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Ger McSweeney March/April Update 2024

Calving review

Calving review

  • Calving 2024 finished on 17th March
  • ICBF calving performance report
  • Breeding progress since 25th March
Battling the weather

Battling the weather

  • Different treatment of silage fields depending on covers
  • Grazing challenges with managing heavy covers
  • Fertiliser spread on driest parts of farm
Analysis of results

Analysis of results

  • Soil samples results for 2023/2024
  • 229t of lime required across the farm
  • P and K indexes will be built up with 18-6-12, MOP and protected urea which also contains K


Ger finished calving on the farm on 17th March. The first calf arrived on 1st January which resulted in just under 11 weeks of a calving spread. Forty cows calved in total resulting in 40 live calves at birth. One other cow was expected to calve but Ger thinks that she lost an embryo and didn’t show any further signs of heat so she is now being finished.

The calving interval for the herd was 368 days which is very close to the target 365 days. Mortality at birth and at 28 days was 0% which was excellent and Ger has 0.97 calves per cow per year. 86% of the heifers (7) that calved were between 22-26 months of age. The spring 6 week calving rate was 63% which Ger was happy with, as he had a lot of repeats after the first serve during the wet and cold month of April 2023. Ger’s performance can be compared through the ICBF calving report with the national average performance in the figure below.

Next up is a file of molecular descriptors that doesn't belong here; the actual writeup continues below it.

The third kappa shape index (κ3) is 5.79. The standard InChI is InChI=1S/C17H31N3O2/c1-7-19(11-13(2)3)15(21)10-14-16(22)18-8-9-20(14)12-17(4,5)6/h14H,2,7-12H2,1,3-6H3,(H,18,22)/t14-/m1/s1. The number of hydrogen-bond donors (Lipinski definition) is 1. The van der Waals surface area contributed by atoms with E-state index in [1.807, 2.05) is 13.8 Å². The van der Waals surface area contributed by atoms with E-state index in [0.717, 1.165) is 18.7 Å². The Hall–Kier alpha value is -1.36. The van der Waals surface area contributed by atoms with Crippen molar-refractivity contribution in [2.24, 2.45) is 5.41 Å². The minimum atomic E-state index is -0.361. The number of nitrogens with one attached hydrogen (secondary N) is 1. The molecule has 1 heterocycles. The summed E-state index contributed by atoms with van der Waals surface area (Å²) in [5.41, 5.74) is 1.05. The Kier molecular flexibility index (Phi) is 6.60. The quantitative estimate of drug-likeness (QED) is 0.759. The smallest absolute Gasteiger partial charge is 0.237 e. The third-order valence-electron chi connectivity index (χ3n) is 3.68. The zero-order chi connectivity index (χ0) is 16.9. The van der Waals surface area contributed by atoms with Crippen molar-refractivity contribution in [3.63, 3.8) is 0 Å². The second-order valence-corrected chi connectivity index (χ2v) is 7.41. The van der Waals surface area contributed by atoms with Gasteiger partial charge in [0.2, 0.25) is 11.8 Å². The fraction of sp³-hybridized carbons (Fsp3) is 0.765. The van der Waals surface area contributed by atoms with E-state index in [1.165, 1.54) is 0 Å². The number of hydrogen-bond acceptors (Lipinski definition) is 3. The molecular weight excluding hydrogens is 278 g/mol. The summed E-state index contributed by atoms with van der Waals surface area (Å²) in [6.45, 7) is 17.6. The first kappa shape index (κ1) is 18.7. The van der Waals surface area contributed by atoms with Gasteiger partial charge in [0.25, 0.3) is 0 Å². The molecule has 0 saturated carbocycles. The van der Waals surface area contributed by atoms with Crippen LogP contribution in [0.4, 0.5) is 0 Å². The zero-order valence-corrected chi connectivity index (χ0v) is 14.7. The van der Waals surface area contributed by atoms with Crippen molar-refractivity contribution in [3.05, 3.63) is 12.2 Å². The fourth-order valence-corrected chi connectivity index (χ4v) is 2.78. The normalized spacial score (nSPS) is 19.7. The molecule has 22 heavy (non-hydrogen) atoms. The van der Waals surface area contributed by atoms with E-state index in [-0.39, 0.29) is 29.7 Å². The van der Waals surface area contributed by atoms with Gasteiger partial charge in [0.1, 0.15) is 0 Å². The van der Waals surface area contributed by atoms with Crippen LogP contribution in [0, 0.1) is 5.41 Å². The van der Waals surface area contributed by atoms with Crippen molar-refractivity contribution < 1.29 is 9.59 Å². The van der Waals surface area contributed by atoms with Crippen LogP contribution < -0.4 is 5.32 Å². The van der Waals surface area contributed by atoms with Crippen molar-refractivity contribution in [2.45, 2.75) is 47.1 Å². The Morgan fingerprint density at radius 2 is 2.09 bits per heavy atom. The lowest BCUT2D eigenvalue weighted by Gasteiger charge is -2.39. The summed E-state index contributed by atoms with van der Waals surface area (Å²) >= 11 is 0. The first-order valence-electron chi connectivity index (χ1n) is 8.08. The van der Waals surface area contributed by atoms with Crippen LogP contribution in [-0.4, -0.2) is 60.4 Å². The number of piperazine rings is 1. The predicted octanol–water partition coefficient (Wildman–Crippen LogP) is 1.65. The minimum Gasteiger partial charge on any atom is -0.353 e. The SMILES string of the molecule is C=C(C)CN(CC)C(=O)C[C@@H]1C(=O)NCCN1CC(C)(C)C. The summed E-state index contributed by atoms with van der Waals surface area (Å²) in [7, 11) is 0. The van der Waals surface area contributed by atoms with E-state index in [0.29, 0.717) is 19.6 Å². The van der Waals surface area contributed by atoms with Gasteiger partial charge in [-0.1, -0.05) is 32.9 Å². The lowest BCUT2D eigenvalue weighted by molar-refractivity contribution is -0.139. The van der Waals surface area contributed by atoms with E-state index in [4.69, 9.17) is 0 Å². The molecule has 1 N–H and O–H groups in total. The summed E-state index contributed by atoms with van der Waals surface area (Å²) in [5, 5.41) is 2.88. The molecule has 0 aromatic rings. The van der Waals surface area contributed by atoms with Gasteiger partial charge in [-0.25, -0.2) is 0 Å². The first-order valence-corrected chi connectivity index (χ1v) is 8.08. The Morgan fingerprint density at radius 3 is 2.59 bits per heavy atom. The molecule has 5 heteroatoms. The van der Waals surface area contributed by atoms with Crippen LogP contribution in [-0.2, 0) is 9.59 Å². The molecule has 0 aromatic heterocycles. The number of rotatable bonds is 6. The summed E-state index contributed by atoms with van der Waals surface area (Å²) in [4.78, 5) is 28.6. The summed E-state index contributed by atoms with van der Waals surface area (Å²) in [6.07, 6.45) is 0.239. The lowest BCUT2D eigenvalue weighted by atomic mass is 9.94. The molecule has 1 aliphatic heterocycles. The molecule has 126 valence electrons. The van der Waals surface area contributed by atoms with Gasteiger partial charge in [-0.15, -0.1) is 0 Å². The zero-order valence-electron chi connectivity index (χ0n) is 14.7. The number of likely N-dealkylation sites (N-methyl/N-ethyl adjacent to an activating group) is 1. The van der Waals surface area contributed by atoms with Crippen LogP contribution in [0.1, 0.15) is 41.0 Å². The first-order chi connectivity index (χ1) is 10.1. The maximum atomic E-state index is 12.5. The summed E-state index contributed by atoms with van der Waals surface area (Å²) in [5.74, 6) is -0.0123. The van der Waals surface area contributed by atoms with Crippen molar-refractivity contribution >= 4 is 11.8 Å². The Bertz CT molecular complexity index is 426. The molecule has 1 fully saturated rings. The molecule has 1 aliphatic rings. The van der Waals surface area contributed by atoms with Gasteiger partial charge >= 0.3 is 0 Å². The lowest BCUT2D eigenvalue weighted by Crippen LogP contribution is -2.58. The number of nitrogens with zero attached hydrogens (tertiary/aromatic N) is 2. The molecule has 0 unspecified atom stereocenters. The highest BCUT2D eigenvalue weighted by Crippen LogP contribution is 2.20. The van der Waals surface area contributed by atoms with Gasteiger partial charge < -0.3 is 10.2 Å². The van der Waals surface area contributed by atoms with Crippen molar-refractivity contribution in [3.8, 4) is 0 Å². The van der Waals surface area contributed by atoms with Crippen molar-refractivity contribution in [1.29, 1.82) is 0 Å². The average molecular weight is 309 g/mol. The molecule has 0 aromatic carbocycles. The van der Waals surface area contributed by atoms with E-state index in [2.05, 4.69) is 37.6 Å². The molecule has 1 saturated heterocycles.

ICBF calving performance report

Figure 1: KPIS from beef calving report 2024

The 2024 breeding season started on the farm on 25th March. 20 females have been bred in the first 2 weeks. They all received a bolus (coseicure) pre-breeding. Unfortunately the cows have not been turned out to grass yet due to the poor spring. They are on 68-69% DMD silage and Ger began feeding 2kg of ration to one group. While they had begun cycling indoors, he noticed that the Sensehub system showed that the heat index was decreasing. He hopes to turn them out this weekend when the weather settles down but will leave them out by day and in at night for the first few days to avoid upsetting their diets too much.

Ger has selected a strong team of bulls for breeding this year which are as follows;

  • AA4089 – Intelagri Matteo ET
  • AA4743 – Kealkill Prime Lad
  • CH4321 - Lapon
  • CH4160 - Pottlereagh Mark
  • LM4159 – Knockmoyle10 Loki ET
  • LM5443 - Brooklands Marco
  • SI4147 - Curaheen Gunshot (Replacement)
  • LM8622 – Ardlea Rigby ET
  • LM4407 - Tweeddale Lennox (Replacement)
  • LM8259 – Keltic Rembrandt
  • SI2152 - Curaheen Earp
  • LM4351 – Grenache

They are individually matched to each cow to get the best balance between milk, carcass weight, carcass conformation and fertility, while watching calving difficulty percentages. Ger has an AI licence and will be serving the cows himself. He will also use some sexed semen straws if the cow has a good maternal index and is showing good signs of heat. While conception rates to sexed semen were low last year, Ger produced one female heifer from Curaheen Gunshot (SI4147) which he plans to keep as a replacement heifer. She is €126 on the replacement index with 9.9kg for daughter milk, 21kg carcass weight and -2.44 days on daughter calving interval.

Female calf born from sexed semen

Figure 2: Female replacement heifer born from sexed semen straw from SI4147